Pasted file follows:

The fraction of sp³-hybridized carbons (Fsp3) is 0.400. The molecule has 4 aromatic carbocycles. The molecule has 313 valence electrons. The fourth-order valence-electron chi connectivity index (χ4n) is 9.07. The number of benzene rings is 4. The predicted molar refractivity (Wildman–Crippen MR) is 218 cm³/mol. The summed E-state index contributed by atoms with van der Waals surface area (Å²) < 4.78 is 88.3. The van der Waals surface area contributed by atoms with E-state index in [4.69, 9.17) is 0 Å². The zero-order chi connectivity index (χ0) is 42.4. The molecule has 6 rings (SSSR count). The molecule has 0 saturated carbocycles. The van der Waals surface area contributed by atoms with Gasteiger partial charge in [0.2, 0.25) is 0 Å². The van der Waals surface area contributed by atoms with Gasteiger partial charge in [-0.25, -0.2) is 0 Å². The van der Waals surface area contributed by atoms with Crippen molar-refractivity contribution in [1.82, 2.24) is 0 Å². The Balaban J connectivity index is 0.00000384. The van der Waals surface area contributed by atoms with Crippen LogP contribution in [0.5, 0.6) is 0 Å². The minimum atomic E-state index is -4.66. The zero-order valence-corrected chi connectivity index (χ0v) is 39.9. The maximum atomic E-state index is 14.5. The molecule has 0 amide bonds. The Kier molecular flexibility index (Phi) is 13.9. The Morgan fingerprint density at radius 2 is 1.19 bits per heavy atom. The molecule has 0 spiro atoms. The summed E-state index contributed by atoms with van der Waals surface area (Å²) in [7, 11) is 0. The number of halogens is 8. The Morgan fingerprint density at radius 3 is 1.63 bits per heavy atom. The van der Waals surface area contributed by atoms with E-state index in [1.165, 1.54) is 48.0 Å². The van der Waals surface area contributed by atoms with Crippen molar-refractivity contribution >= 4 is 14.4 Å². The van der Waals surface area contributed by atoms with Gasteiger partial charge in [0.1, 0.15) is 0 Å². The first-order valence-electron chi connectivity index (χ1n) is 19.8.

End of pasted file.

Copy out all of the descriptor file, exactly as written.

The fraction of sp³-hybridized carbons (Fsp3) is 0.400. The molecule has 4 aromatic carbocycles. The molecule has 313 valence electrons. The fourth-order valence-electron chi connectivity index (χ4n) is 9.07. The number of benzene rings is 4. The predicted molar refractivity (Wildman–Crippen MR) is 218 cm³/mol. The summed E-state index contributed by atoms with van der Waals surface area (Å²) < 4.78 is 88.3. The van der Waals surface area contributed by atoms with E-state index in [4.69, 9.17) is 0 Å². The zero-order chi connectivity index (χ0) is 42.4. The molecule has 6 rings (SSSR count). The molecule has 0 saturated carbocycles. The van der Waals surface area contributed by atoms with Gasteiger partial charge in [0.2, 0.25) is 0 Å². The van der Waals surface area contributed by atoms with Gasteiger partial charge in [-0.25, -0.2) is 0 Å². The van der Waals surface area contributed by atoms with Crippen molar-refractivity contribution in [1.82, 2.24) is 0 Å². The Balaban J connectivity index is 0.00000384. The van der Waals surface area contributed by atoms with Crippen LogP contribution in [0.5, 0.6) is 0 Å². The minimum atomic E-state index is -4.66. The zero-order valence-corrected chi connectivity index (χ0v) is 39.9. The maximum atomic E-state index is 14.5. The molecule has 0 amide bonds. The Kier molecular flexibility index (Phi) is 13.9. The Morgan fingerprint density at radius 2 is 1.19 bits per heavy atom. The molecule has 0 spiro atoms. The summed E-state index contributed by atoms with van der Waals surface area (Å²) in [7, 11) is 0. The number of halogens is 8. The Morgan fingerprint density at radius 3 is 1.63 bits per heavy atom. The van der Waals surface area contributed by atoms with E-state index in [1.165, 1.54) is 48.0 Å². The van der Waals surface area contributed by atoms with Crippen molar-refractivity contribution >= 4 is 14.4 Å². The van der Waals surface area contributed by atoms with Gasteiger partial charge in [0.1, 0.15) is 0 Å². The first-order valence-electron chi connectivity index (χ1n) is 19.8.